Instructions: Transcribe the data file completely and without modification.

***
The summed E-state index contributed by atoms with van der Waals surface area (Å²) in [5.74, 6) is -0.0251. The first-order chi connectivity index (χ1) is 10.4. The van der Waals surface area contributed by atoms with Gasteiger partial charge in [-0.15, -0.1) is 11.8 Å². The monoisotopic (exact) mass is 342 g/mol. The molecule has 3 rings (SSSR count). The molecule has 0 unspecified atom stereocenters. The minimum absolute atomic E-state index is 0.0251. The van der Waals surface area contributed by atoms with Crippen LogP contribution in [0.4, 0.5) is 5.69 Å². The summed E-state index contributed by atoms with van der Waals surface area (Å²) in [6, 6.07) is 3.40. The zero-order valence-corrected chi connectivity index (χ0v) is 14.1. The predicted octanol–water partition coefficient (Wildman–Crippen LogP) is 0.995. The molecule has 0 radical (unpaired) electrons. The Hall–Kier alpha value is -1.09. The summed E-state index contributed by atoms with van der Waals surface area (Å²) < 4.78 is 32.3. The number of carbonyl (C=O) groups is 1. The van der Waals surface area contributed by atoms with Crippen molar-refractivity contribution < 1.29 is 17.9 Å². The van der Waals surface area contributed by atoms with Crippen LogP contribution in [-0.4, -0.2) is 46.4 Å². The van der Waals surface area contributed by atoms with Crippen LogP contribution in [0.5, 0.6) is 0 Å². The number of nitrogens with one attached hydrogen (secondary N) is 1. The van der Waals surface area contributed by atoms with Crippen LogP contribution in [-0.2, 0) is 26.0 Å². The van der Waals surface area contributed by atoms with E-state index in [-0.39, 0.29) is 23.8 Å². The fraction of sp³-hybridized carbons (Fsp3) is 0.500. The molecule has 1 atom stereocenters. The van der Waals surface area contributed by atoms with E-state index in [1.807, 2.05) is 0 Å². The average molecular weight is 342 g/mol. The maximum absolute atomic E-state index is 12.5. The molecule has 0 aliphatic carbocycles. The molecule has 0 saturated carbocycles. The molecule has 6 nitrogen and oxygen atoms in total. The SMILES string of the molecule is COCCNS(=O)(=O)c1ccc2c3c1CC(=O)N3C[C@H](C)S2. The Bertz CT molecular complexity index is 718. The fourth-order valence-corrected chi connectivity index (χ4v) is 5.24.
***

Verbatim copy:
The summed E-state index contributed by atoms with van der Waals surface area (Å²) in [5.74, 6) is -0.0251. The first-order chi connectivity index (χ1) is 10.4. The van der Waals surface area contributed by atoms with Gasteiger partial charge in [-0.15, -0.1) is 11.8 Å². The monoisotopic (exact) mass is 342 g/mol. The molecule has 3 rings (SSSR count). The molecule has 0 unspecified atom stereocenters. The minimum absolute atomic E-state index is 0.0251. The van der Waals surface area contributed by atoms with Crippen LogP contribution in [0.4, 0.5) is 5.69 Å². The summed E-state index contributed by atoms with van der Waals surface area (Å²) in [6, 6.07) is 3.40. The zero-order valence-corrected chi connectivity index (χ0v) is 14.1. The predicted octanol–water partition coefficient (Wildman–Crippen LogP) is 0.995. The molecule has 0 radical (unpaired) electrons. The Hall–Kier alpha value is -1.09. The summed E-state index contributed by atoms with van der Waals surface area (Å²) < 4.78 is 32.3. The number of carbonyl (C=O) groups is 1. The van der Waals surface area contributed by atoms with Crippen molar-refractivity contribution < 1.29 is 17.9 Å². The van der Waals surface area contributed by atoms with Crippen LogP contribution in [-0.4, -0.2) is 46.4 Å². The van der Waals surface area contributed by atoms with Crippen LogP contribution in [0.5, 0.6) is 0 Å². The number of nitrogens with one attached hydrogen (secondary N) is 1. The van der Waals surface area contributed by atoms with Crippen LogP contribution in [-0.2, 0) is 26.0 Å². The van der Waals surface area contributed by atoms with E-state index in [-0.39, 0.29) is 23.8 Å². The fraction of sp³-hybridized carbons (Fsp3) is 0.500. The molecule has 1 atom stereocenters. The van der Waals surface area contributed by atoms with E-state index in [1.807, 2.05) is 0 Å². The average molecular weight is 342 g/mol. The maximum absolute atomic E-state index is 12.5. The molecule has 0 aliphatic carbocycles. The molecule has 0 saturated carbocycles. The molecule has 6 nitrogen and oxygen atoms in total. The SMILES string of the molecule is COCCNS(=O)(=O)c1ccc2c3c1CC(=O)N3C[C@H](C)S2. The Bertz CT molecular complexity index is 718. The fourth-order valence-corrected chi connectivity index (χ4v) is 5.24.